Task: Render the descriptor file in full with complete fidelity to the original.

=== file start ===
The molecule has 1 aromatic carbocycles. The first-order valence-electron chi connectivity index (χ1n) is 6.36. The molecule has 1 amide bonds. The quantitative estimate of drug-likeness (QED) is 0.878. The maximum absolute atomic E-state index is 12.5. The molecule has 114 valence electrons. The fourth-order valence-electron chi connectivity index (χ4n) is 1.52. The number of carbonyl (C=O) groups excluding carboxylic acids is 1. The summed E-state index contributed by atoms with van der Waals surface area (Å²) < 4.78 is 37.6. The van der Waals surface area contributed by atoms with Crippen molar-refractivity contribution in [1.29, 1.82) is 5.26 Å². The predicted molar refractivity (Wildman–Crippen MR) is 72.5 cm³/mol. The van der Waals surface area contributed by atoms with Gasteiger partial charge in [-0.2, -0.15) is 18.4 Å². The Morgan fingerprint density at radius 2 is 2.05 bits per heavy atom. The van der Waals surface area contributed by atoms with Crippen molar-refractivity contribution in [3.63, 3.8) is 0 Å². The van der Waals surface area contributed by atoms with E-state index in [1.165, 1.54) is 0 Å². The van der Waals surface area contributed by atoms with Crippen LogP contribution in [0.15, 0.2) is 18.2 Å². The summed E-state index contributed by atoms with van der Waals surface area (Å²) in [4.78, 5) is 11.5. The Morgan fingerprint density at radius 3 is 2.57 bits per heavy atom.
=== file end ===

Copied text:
The molecule has 1 aromatic carbocycles. The first-order valence-electron chi connectivity index (χ1n) is 6.36. The molecule has 1 amide bonds. The quantitative estimate of drug-likeness (QED) is 0.878. The maximum absolute atomic E-state index is 12.5. The molecule has 114 valence electrons. The fourth-order valence-electron chi connectivity index (χ4n) is 1.52. The number of carbonyl (C=O) groups excluding carboxylic acids is 1. The summed E-state index contributed by atoms with van der Waals surface area (Å²) < 4.78 is 37.6. The van der Waals surface area contributed by atoms with Crippen molar-refractivity contribution in [1.29, 1.82) is 5.26 Å². The predicted molar refractivity (Wildman–Crippen MR) is 72.5 cm³/mol. The van der Waals surface area contributed by atoms with Gasteiger partial charge in [-0.2, -0.15) is 18.4 Å². The Morgan fingerprint density at radius 2 is 2.05 bits per heavy atom. The van der Waals surface area contributed by atoms with Crippen molar-refractivity contribution in [3.63, 3.8) is 0 Å². The van der Waals surface area contributed by atoms with E-state index in [1.165, 1.54) is 0 Å². The van der Waals surface area contributed by atoms with Crippen LogP contribution in [0.15, 0.2) is 18.2 Å². The summed E-state index contributed by atoms with van der Waals surface area (Å²) in [4.78, 5) is 11.5. The Morgan fingerprint density at radius 3 is 2.57 bits per heavy atom.